Gifts provided by UNC students, staff and faculty fill an office in the University Center while waiting to be picked up by the local chapter of the Salvation Army for distribution to the children of needy families in Weld County. Photo by Barry LaPoint
Helping those less fortunate is a long-held tradition on the University of Northern Colorado campus. During the holiday season, it happens in many ways. From donating gifts to taking family portraits, holiday cheer is spread far and wide.
One of the longest-held traditions is the Giving Trees, a partnership between Student Activities Office’s Community Connections program and the local chapter of the Salvation Army.
According to Christy Harms, who coordinated the project on campus, trees were located in residence halls, the University Center and a variety of other locations this year. UNC students, faculty and staff added gift ideas printed on the trees’ paper ornaments to their holiday shopping lists.
“The main focus is to help our community by buying gifts for children in need,” Harms said. “We provided hundred of gifts and they continue to come in as the deadline nears.”
The Cesar Chavez Cultural Center and MEChA, a Chicano student organization, took a similar approach to holiday help by organizing an Adopt-a-Child program that provided gifts for 50 disadvantaged children in Greeley.
With all the donated presents from different efforts, help wrapping them was in high demand. Nu Alpha Kappa fraternity donated their time and helping hands to wrap the presents that were being turned in daily to the Giving Tree and Adopt-a-Child efforts.
While NAK was wrapping, the Black Student Alliance was camping. About 30 members camped out on campus over night to collect donations of holiday presents for homeless children and raise awareness of homelessness. The drive was so successful, BSA was able to give half the gifts they received to the Salvations Army and the other half went to the East Africa Community Center in Greeley. In-depth story with video
Holiday pictures can provide special memories over the years, so UNC’s photography club, Behind the Lens, took part in Help Portrait Day, a global movement of photographers using their time, equipment and expertise to provide free family portraits to low-income families. The pictures were taken, re-touched and printed by four photographers at no charge to the 128 participants.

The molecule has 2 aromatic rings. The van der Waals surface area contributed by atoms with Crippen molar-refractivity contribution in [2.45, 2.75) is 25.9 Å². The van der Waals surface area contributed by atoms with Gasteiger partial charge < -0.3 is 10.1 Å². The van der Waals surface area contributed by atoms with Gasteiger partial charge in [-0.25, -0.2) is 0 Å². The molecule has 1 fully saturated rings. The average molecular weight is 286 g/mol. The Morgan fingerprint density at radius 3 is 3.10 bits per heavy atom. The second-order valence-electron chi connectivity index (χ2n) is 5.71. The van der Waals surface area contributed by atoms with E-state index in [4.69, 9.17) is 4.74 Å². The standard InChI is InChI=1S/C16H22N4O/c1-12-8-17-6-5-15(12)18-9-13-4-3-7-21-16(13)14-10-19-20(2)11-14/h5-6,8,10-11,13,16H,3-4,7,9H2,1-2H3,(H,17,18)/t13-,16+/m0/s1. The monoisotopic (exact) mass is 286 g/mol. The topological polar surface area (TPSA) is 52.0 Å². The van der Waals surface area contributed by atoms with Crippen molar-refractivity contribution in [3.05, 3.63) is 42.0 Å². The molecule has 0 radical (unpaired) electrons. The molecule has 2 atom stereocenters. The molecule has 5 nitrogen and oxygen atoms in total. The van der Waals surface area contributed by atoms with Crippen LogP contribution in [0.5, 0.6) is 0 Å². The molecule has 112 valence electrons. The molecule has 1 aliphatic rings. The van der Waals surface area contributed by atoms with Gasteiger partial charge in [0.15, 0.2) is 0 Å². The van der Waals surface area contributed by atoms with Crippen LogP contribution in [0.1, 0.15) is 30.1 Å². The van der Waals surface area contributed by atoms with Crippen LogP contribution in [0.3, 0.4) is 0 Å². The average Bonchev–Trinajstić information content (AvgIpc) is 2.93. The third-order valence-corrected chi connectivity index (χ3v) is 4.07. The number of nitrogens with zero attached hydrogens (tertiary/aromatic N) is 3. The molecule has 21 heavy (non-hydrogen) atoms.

The club had assistance from volunteers from various campus organizations ranging from Kappa Sigma fraternity to UNC Veterans Services to the Art Education and Theatre Arts and Dance programs. In-depth Greeley Tribune story
Delta Tau Delta fraternity addressed the need for clothing for the homeless residents of northern Colorado by hosting a clothing drive in cooperation with Homeless Gear. They collected hundreds of bags and boxes of clothing as well as daily-needed items such as toothbrushes and shoes.
In January, the group will visit the Guadalupe Center to prepare and serve food to the homeless people who rely on the center for their meals.
“As college students, we are incredibly blessed in so many ways,” said Oliver Tromp, the DTD’s philanthropy program chairman. “It’s a privilege to take small steps and give our time so that we can bless the lives of others who may not be as fortunate as you or me.”
- Brittany Sarconi
Students aren’t the only members of the UNC community who get into giving during the holidays. Staff and faculty also have the spirit.
UNC’s Graduate School and Professional Administrative Staff Council are among the campus entities that participated in the Greeley Transitional House’s Adopt-a-Family program, providing clothing, toys and household items for local homeless families.
UNC’s organization for classified staff also showed its holiday spirit. Representatives of the State Personnel Employees Executive Council donated their time on two Saturdays to wrap gifts for the Santa Cops of Weld County program. Each year uniformed officers deliver donated gifts to approximately 3,000 children.
Students, faculty and staff in the College of Education and Behavioral Sciences donated and wrapped 670 holiday presents for children in Weld County School District 6.